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Metro Detroit residents concerned after dozens of duck carcasses found near neighborhood pond

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Posted at 10:20 PM, Aug 10, 2020
and last updated 2020-08-10 22:53:00-04

WESTLAND (WXYZ) — Dozens of ducks are dead in a metro Detroit neighborhood, with some nearby residents claiming the homeowner’s association isn’t doing enough to mediate.

“There’s bits and pieces of duck carcasses everywhere,” said one resident who was concerned about his kids and dogs outside around the dead animals.

Brookfield Village in Westland sent out a notice Aug. 5, alerting residents that 80 ducks had been discovered dead by landscaping crews.

Brookfield Village Residents,

You may have noticed caution tape around some of our stormwater ponds. This was put up after the landscape crew discovered around 80 wild ducks dead last week. Action was immediately taken in response to this startling discovery. Our pond treatment company, Aqua Weed was called out to collect water samples for testing. The Michigan’s Department of Environmental, Great Lakes and Energy (formerly MDEQ), also came out to collect water for sampling. DEGLE advised that the water tested negative for algae toxins. For assurance of the result, samples were also sent to the State for further testing.

Although we do not suspect other causes, we have asked Aqua Weed to continue to monitor the water for changes in color of algae and surface spread, which would be indications of toxic algae.

The Department of Natural Resources also came to the site and removed some of the ducks for autopsy. The DNR concluded that these ducks died from Avian Botulism. This disease can occur when water levels are low, and temperatures are high (as we have seen in the last few weeks) and the local duck population is high (they noted that Brookfield’s duck population is higher than normal.) Although the temperatures will hopefully ease as the end of summer approaches, and we (hopefully) see more rain, they also recommend that we work to keep the local population in control in order to prevent another outbreak. For the welfare of our waterfowl, we urge residents not to feed the ducks and geese.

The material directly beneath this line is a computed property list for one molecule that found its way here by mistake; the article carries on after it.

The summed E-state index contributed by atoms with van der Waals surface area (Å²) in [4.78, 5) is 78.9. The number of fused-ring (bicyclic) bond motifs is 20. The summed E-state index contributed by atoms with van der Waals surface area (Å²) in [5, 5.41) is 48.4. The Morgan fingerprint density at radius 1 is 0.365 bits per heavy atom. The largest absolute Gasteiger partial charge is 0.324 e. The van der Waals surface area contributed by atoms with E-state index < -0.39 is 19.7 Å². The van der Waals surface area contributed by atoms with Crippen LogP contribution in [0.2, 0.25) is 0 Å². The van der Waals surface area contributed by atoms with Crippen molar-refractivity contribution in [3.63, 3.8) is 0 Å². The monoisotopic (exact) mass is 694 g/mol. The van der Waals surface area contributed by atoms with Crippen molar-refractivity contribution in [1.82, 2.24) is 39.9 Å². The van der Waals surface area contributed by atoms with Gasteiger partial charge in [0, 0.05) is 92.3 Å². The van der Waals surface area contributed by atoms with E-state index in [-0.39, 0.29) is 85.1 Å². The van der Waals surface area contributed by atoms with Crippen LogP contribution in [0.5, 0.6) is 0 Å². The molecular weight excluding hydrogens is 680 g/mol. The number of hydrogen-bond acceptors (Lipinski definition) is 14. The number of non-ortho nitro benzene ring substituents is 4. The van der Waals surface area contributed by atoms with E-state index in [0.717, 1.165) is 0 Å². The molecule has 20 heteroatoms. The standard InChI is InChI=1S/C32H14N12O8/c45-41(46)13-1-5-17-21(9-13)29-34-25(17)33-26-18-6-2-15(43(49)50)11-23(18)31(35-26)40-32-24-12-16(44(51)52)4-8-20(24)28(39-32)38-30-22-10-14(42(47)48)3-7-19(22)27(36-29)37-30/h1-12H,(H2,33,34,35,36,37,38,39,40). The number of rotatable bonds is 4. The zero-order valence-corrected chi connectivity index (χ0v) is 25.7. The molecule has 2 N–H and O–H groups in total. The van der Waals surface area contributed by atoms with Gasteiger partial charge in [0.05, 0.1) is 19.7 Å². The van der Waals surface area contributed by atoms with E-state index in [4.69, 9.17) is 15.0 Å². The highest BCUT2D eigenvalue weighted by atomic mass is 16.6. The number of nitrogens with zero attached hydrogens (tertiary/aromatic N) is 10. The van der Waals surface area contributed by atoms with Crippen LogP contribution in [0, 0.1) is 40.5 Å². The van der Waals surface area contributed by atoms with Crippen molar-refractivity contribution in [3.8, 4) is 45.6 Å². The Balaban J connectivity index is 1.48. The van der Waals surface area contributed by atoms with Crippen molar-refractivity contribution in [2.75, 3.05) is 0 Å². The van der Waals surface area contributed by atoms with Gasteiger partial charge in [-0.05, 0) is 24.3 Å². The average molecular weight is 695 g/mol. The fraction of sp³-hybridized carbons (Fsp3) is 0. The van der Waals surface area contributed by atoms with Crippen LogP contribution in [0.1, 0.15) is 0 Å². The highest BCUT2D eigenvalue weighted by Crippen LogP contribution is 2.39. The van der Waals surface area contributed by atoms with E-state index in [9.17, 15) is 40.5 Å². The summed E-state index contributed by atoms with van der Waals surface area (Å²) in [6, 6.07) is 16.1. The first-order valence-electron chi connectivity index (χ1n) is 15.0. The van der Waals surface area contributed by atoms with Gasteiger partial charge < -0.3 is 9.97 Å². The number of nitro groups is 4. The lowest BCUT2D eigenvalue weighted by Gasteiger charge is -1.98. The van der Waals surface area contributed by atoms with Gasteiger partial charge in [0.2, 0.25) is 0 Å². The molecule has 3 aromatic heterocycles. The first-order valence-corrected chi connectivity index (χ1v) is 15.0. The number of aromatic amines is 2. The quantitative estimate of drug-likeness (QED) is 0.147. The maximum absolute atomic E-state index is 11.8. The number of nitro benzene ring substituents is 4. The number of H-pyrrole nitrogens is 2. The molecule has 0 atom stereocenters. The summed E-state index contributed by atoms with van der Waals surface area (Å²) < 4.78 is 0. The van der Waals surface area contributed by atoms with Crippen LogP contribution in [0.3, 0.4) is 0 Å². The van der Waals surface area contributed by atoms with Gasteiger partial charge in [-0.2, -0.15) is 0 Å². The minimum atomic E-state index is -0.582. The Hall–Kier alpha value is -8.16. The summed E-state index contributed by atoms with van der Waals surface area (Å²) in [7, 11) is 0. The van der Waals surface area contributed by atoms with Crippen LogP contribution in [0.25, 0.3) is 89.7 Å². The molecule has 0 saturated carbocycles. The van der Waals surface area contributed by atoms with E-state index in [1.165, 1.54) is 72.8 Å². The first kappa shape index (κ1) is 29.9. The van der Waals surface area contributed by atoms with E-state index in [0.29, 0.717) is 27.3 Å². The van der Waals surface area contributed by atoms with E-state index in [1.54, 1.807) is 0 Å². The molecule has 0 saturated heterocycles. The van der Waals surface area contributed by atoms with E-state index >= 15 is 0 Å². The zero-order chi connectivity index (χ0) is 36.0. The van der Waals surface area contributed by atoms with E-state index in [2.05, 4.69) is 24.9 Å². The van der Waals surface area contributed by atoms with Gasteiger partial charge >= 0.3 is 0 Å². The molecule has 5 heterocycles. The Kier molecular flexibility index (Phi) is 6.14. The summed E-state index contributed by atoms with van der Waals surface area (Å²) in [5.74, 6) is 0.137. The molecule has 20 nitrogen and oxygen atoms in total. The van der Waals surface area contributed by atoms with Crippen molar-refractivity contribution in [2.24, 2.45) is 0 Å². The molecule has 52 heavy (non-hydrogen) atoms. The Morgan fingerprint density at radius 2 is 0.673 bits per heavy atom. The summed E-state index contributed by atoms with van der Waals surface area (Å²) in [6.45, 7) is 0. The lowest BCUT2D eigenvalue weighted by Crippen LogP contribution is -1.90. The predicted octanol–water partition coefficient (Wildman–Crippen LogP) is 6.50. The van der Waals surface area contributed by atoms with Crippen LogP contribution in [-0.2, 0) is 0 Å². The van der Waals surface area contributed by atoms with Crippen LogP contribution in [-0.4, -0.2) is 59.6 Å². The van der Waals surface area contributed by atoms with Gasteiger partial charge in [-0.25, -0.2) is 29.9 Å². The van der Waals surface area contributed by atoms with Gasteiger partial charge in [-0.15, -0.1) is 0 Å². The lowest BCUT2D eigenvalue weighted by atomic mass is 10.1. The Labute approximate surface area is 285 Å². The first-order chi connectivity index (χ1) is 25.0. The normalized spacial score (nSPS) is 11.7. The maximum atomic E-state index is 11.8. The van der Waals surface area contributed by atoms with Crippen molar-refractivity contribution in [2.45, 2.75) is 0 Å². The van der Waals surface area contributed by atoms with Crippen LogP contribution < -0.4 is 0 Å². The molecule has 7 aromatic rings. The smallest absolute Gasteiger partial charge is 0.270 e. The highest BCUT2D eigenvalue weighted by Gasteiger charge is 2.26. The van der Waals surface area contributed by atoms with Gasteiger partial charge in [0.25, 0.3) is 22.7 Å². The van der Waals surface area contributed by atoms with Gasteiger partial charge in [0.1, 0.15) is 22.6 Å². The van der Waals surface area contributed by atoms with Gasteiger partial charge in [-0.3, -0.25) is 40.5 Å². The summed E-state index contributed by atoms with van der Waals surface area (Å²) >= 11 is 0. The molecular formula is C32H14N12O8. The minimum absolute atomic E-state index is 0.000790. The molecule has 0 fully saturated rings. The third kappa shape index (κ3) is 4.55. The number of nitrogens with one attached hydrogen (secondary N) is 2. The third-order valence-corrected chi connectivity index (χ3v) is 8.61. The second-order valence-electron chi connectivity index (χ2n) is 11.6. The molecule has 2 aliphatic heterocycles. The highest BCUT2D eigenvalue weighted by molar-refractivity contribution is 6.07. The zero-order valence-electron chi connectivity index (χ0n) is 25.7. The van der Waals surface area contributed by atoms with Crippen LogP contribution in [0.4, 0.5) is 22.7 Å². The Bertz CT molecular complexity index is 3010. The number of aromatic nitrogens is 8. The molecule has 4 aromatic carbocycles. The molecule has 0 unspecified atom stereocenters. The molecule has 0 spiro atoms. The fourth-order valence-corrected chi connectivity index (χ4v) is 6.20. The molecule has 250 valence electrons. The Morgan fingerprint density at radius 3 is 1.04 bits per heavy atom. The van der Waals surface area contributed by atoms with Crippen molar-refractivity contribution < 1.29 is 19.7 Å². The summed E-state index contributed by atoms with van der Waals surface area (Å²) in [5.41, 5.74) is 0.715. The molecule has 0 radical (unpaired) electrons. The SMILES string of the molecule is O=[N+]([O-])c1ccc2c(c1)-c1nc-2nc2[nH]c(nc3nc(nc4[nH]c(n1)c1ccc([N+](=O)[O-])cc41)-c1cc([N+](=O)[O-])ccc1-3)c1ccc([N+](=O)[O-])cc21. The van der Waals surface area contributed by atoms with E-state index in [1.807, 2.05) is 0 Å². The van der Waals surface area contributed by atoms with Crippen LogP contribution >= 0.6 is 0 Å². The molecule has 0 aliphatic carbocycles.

We have attached some additional information on Avian Botulism for your review.
In the meantime, Brookfield’s maintenance team will continue to remove any dead ducks found around the development.

Please continue to work with us to maintain the health of our residents and our local wildlife.

“It’s terrible. It smells. I have two small dogs that I am terrified they’re going to get hold of a carcass and are going to get sick," said Mandi Courtney, a Brookfield Village resident. "Then I’m going to have a huge vet bill,” “We haven’t been told how they’re going to get rid of it.”

In a statement, EGLE, The Michigan Department of Environment, Great Lakes & Energy, said:
“EGLE and DNR on July 31 looked into this incident. Suspected cause of the deaths of the roughly 50 ducks is botulism. EGLE water samples were below detection limits for harmful microcystins. DHHS lab continues to study samples for other algal toxins. DNR will do further testing of the duck specimens when their lab reopens.”

“We’re paying fees. For them to clean the neighborhood. So they should clean the neighborhood,” said one Brookfield Village resident, who did not want to use his name out of fear of retaliation by the HOA.

As of Aug. 10, at least a dozen duck carcasses could be seen around the Brookfield Village pond off Cherry Hill Road near the intersection of John Hix, including one carcass on the concrete behind the nearby Family Video.

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